The sake barrel kagami-biraki is said to trace its origins to another kind of kagami-biraki involving mochi, or “soft round rice cakes” which is performed to commemorate the first working day of the New Year or the commencement of events. In the past, samurai households would at New Years make an offering to the gods of a stack of mochi to represent the kagami. The mochi were cut up into pieces to represent the biraki, or “opening,” and eaten on January 11. Even today, most households and offices observe this custom, placing kagami-mochi on their kamidana (a small Shinto altar usually set on a shelf over a lintel) at New Years.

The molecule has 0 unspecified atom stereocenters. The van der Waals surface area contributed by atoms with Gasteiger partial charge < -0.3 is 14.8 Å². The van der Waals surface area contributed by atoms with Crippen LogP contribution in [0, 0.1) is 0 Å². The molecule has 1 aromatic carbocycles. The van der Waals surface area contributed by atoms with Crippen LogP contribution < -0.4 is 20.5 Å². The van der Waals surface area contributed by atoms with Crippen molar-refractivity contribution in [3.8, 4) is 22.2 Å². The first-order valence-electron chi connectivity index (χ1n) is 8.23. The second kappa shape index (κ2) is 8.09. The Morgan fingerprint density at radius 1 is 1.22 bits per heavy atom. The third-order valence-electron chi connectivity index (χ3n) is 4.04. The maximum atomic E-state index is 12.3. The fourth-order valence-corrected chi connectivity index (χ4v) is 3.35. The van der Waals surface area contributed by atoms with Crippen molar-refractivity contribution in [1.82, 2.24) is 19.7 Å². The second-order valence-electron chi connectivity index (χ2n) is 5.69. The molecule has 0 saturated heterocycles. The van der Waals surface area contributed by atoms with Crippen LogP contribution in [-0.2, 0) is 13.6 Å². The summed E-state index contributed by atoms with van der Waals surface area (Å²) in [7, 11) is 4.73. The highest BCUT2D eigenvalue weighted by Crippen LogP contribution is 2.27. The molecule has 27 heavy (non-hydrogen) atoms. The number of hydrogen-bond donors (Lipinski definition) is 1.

Both types of kagami-biraki - the breaking open of a barrel of sake at Shinto blessings and celebrations, and the cutting up of kagami-mochi - are a means of beseeching the gods to grant good health and fortune at junctures in time, such as the New Year or the start of a new departure in life or business. For such reasons, kagami-biraki is becoming an increasingly popular way of launching house-warming parties, company foundation day events, wedding receptions and other celebrations.